Mar 08 2014
Not long ago I wrote an unsolicited paean to Ziploc Big Bags, my go-to solution for protecting the contents of panniers and packs from rain, splash, and dust. Big Bags have a lot to recommend them. They’re big, for one thing, not to mention sturdy, lightweight and waterproof. They’re also reasonably cheap. And you can probably find them on a shelf at the nearest HyperMart.
But reader Ric Ashcraft reminds me that Big Bags have some competition, and he’s generously allowed me to reprint his letter. So, without further ado, here’s Ric’s approach to the problem of protecting cycling kit on extended bike tours:
I liked your article on the giant Ziploc bags to line panniers. I've been doing something similar for years now. I bought a box of trash compactor bags. These are heavy-duty bags, and each one has lasted maybe 45 days of touring. I ignore any small holes, and my gear has never gotten wet.
The thing I like about these bags is the color: white. My panniers are rather cheap Jannds, and they are black inside and out. The black interior really sucks up the light when you are trying to find something inside. However, with a white liner bag it is much easier to see inside.
Of course, there is no ziplock closure with trash compactor bags. And some trash compactor bags are scented, which I would avoid. Mine have plenty of length, so I just roll them down and close the pannier. These bags are so large that I use them only on my rear panniers. Their size is really overkill for my front panniers, so in the front I use white tall kitchen bags. These are much thinner and more fragile, and I get maybe 15 days use from these.
My tours are usually 10 to 18 days long, and for that duration, I carry two spare tall kitchen bags and one spare trash compactor bag. But in several tours, I have never dipped into my spare bag inventory.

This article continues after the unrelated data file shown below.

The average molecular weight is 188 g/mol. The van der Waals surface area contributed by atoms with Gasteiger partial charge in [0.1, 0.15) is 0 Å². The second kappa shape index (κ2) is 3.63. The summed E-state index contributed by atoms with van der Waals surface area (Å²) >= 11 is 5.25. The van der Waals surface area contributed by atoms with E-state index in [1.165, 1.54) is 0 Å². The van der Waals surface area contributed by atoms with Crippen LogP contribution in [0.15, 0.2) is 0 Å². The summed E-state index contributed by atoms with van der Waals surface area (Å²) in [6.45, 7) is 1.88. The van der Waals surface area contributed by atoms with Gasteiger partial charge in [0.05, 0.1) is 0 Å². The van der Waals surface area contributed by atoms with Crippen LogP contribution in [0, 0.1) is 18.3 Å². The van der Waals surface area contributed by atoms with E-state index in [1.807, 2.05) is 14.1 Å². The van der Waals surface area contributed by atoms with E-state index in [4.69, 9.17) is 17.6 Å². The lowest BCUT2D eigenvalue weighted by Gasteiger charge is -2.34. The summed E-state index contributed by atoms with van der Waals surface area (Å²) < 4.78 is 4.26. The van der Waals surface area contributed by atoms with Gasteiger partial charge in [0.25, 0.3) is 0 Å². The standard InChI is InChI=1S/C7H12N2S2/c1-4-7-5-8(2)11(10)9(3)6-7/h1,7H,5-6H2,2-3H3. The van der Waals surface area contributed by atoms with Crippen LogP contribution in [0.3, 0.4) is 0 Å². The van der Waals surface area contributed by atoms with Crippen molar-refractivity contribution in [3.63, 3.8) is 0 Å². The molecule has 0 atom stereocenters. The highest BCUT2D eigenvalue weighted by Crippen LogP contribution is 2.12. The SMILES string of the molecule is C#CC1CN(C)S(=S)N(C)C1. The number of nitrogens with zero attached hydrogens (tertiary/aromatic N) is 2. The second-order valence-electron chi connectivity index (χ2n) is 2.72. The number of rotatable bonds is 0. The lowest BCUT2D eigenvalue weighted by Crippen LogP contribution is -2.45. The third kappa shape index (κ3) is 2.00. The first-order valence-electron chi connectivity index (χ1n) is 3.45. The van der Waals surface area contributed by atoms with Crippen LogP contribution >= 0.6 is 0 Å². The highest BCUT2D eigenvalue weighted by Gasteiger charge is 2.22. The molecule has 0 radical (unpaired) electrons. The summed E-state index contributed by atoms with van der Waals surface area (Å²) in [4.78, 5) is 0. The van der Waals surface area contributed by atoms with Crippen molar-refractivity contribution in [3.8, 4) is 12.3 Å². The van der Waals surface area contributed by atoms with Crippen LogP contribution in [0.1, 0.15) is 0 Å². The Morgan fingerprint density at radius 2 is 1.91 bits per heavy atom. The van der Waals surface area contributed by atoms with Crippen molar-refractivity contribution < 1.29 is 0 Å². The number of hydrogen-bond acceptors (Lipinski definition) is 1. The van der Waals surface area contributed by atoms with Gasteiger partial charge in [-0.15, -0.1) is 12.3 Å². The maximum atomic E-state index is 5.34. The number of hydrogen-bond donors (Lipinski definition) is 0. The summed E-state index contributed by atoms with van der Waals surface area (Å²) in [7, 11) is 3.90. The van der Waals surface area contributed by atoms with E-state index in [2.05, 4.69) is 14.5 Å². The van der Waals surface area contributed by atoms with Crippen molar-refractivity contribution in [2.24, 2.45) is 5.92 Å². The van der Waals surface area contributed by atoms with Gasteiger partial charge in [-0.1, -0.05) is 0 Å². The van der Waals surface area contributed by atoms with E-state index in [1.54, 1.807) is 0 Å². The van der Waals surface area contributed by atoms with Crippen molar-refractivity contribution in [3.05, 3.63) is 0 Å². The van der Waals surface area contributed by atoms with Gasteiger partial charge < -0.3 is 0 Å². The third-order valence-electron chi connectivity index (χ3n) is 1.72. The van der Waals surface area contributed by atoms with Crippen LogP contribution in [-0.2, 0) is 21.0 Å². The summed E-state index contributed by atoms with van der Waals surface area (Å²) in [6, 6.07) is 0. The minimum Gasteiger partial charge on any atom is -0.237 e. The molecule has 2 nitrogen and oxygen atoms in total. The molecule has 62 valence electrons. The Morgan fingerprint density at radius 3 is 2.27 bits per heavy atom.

I think Ric is on to a good thing here. I, too, struggle to find items in the dark recesses of my black panniers. In fact, I’ve lost track of the number of times I’ve had to upend a pannier and dump the contents out to find an article of clothing that was hiding in plain sight. And while Big Bags are transparent, this doesn’t help you locate an elusive pair of socks or a navy blue watch cap — unless you first remove the Bags from the panniers. That’s a nuisance I’d just as soon avoid.
But I still like the Big Bags’ Ziploc closure, particularly when I’m on the waterborne leg of an amphibious jaunt. Is there a way to get the best of both worlds — the Big Bag’s reassuring zipper seal as well as a white interior liner for your pack or pannier? I think there is: Just line a Big Bag with a white kitchen trash bag.
Simple? Yes. But how will it work in practice? We’ll see. Spring is in the air as I write this. Soon it will be the season of open roads and open waters. And I’ll lose no time in adapting Ric’s idea to my own needs. Until then, however, if you’re about to embark on a bike tour, and if you’re tired of fishing around in the dark for that pair of socks you know you put in your panniers — and then discovering that the cloudburst you rode through soaked every stitch of clothing you packed, including the damned socks — go get yourself some trash compactor bags.
And then spare a moment to offer a silent word of thanks to Ric.
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